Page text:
So ... here's a question: Have you noticed that tech workers start a lot of their sentences with the word, "So...?"
Is it just me? Because I started to notice this around 1997 or so, when dotcom companies started gaining in stature, importance, and wealth. Tech veterans, recent hires, even people who left other careers to jump on the tech bandwagon would answer questions starting with the word "so." As in, "So, what we do is strictly B-to-B," or, "So .. I can't tell you much about our upcoming release, except that it will radically change the way business is done."
To be fair, it wasn't just dotcom workers. Some people I knew at chip companies, videogame companies, and others, they would give me the "so," too, but dotcommers, that's where you'd get it the most. It lasted through the boom, and the bust didn't stop it.
Today, you'll still hear it. Ask a question, and get a "So..." to start the response. I don't get it from people in most other lines of work. Finance? Automotive? No "so." Same with politicians. I've listened for it, but it's not there. You don't hear it from clergy, either. It's strictly for tech confessions.
So ... why? If I had to come up with an answer, it would be this: Some tech workers will use the "So.." as a way to take a little extra time before they answer your question, to formulate the answer. I've noticed that sometimes the "so" is delivered quickly, and sometimes it lingers. Like, if it's taking a long time to figure out how to make you understand the answer, you'll get a long "so....."
Try it. Ask something easy, and you'll get a quick "So ..." directly followed by an answer. Ask a tough one, though ("How does your product change the game?" "How will you reach other markets?" "How will your company actually make money"), and you're in for a pause after your "So ..." Sometimes a long pause. That means the person is thinking -- thinking of a way to make this comprehensible to lesser beings.
Now, I'm not taking credit for discovering this. It couldn't be just me, even back in the '90's, noticing this. In fact, in 2002, Mark Leibovich, in his excellent book, "The New Imperialists" (Prentice Hall Press) wonders about this as well. After visiting the offices of Amazon.com to write about founder Jeff Bezos, Leibovich notices "about Bezos and his Amazon team .. that they always seem to start their answers with the word 'So.'" When I read this, I felt vindicated. Leibovich even offers a possible reason: "The 'so's' imply the instant certainty of their positions." Yes! And if they're certain that you won't quite understand that position, you'll get a "So ..." followed by the pause.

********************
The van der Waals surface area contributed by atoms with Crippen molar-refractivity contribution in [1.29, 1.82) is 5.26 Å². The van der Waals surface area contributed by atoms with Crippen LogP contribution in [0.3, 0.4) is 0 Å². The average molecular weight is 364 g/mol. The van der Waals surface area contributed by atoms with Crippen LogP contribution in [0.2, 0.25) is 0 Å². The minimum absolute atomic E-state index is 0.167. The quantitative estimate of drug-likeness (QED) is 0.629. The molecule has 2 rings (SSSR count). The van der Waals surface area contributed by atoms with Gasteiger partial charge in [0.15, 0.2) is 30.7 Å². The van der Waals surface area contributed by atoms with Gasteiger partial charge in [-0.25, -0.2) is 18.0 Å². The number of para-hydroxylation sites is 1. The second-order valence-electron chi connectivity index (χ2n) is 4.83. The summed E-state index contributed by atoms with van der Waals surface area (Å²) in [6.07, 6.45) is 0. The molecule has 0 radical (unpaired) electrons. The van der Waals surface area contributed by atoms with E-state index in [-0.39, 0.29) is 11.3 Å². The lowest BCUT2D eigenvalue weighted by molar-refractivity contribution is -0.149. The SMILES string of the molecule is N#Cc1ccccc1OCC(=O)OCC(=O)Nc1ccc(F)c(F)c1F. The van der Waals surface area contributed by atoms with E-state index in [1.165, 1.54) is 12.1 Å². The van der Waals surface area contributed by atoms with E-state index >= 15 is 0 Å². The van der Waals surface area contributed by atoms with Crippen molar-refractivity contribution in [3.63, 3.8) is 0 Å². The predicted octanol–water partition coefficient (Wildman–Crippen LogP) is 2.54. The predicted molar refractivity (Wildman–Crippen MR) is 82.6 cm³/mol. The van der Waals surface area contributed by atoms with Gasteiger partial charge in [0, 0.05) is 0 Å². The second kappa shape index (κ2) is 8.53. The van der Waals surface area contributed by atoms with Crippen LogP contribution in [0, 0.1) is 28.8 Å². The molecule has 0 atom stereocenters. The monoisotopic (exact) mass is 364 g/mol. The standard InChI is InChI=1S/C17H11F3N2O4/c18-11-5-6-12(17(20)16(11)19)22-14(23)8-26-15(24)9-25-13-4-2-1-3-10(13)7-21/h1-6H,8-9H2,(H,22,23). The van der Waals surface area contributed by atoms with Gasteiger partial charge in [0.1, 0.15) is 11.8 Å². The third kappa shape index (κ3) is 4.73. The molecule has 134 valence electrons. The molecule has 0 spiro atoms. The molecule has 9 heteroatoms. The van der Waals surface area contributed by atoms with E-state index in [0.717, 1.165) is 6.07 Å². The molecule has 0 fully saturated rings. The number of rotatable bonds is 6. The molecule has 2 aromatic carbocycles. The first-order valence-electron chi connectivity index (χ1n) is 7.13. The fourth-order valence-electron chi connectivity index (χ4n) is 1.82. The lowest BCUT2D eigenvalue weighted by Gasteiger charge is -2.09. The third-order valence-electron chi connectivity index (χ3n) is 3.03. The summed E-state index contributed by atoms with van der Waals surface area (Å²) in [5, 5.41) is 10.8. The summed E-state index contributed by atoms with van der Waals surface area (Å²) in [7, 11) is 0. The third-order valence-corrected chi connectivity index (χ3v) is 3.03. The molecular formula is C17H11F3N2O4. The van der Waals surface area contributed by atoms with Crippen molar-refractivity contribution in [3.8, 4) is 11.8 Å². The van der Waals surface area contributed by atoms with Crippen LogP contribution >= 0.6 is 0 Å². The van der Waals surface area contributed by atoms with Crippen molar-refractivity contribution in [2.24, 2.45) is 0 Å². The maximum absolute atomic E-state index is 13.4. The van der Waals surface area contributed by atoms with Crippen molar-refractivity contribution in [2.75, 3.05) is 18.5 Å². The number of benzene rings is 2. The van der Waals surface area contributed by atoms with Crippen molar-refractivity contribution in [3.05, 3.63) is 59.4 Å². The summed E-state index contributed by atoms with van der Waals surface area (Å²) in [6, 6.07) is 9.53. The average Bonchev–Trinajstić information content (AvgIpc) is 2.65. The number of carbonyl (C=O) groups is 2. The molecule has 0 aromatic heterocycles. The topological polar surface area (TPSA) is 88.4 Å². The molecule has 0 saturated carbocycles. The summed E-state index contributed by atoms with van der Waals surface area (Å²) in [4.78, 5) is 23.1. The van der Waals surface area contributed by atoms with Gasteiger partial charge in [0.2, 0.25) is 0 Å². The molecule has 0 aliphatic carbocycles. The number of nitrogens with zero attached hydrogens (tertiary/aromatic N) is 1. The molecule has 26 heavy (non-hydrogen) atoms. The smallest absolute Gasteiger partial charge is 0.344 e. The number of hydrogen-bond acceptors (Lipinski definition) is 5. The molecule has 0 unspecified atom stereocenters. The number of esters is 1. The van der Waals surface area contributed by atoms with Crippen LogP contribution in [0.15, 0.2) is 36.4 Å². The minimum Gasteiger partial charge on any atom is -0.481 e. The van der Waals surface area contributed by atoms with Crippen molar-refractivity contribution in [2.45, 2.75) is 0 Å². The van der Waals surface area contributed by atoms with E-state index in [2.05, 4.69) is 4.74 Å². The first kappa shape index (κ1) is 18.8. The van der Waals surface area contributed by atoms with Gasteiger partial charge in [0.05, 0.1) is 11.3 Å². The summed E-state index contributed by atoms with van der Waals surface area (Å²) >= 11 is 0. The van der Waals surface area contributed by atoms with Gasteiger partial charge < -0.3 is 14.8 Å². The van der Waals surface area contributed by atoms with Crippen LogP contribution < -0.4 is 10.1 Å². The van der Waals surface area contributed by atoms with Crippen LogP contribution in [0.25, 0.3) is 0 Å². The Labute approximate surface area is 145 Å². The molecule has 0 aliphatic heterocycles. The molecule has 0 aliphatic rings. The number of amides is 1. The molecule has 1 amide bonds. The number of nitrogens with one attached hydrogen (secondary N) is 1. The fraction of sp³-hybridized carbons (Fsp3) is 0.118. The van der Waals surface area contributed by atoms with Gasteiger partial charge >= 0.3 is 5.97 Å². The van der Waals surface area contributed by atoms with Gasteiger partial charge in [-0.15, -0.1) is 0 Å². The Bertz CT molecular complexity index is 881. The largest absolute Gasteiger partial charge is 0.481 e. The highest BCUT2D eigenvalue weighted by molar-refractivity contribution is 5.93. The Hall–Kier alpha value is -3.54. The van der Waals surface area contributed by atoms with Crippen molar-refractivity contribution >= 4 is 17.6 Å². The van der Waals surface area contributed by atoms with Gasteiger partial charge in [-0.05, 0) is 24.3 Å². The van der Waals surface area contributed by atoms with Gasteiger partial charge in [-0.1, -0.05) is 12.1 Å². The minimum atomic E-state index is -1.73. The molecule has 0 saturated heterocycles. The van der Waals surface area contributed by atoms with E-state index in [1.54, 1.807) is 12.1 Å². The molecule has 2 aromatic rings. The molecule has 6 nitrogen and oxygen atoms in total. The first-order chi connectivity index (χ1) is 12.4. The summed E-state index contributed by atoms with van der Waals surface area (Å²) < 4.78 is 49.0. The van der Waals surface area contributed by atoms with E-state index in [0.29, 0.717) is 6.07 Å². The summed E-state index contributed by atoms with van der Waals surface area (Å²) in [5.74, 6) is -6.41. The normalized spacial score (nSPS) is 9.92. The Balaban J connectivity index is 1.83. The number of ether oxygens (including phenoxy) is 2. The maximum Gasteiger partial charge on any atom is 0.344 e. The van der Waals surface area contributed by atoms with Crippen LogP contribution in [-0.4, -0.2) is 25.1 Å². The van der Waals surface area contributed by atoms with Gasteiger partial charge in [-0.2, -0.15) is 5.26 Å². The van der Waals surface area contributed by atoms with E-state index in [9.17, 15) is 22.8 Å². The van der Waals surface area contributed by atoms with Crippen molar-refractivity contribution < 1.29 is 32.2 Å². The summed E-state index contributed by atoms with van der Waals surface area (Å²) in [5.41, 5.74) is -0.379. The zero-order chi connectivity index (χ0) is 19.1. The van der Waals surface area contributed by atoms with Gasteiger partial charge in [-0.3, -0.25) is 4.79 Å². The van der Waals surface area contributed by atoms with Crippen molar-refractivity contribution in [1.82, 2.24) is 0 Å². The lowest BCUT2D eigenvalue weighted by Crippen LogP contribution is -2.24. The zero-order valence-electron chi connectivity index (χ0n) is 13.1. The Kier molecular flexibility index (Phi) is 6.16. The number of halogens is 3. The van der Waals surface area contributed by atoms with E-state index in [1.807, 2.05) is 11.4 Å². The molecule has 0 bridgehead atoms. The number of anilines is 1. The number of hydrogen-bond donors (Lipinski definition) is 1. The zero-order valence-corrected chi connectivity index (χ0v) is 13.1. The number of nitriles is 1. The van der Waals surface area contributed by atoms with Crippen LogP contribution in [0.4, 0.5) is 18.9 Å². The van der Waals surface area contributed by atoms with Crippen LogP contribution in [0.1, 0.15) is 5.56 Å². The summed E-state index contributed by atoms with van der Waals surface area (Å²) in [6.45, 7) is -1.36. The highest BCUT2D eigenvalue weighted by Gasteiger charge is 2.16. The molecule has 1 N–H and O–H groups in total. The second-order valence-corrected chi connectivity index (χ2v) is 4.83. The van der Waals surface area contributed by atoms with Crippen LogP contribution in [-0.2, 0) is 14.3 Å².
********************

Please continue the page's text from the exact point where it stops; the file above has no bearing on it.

Not having the guts to write Mr. Leibovich about his theory, I sat on this awhile, secure in the knowledge that an actual author (and researcher) had come to the same conclusion as I. The Silicon Valley is, indeed, full of just-"so" stories. But then, the moment of truth. Not long ago, while interviewing an engineer at a world-renowned dotcom giant, I heard this behind me, between two employees of the company:
Employee 1: "Hey. So, I'm gonna need this space for a meeting in a few minutes."
Employee 2: "So, I told NBC they could do the interview here. We'll need about ten."
Employee 1: "So ... (pause) .. This meeting is important, and we're bringing food. I really need to set things up."
Employee 2: "So, this is for the news tonight. I wasn't told about the meeting."
Employee 1: "So ... Look, I can't have a news camera here when the guys come."
Employee 2: "So --"
At this point, I just stopped the interview. I had to listen. I was like Howard Carter stumbling across the tomb of King Tut. Dian Fossey finding gorillas in the mist. This was proof! Right there, behind me. Amazing. Two tech workers, from the same company, "so"-ing each other. What a moment. I even forgot what the engineer and I were talking about.
The tech industry has a long history of speaking its own language. We're always hearing about how words like "emoticon" and "wiki" find their way into the dictionary. Just a couple of weeks ago, Ben Zimmer, in the New York Times Magazine, wrote a piece about how, thanks to Twitter (and before it, message boards), the word "fail" has taken on a new life. Used to be a verb, now a noun. "So" used to be a conjunction, now a class identifier. Try it sometime with your friend, the one who would never stop taking about his job, his personal life, his love for movies, whatever. He gets a job in the tech industry, and every answer begins with "So..."
Just make sure you don't ask a tough question,or you're in for a pause as well.
Got a just "so" story of your own? Hit Scott on Twitter: @scottbudman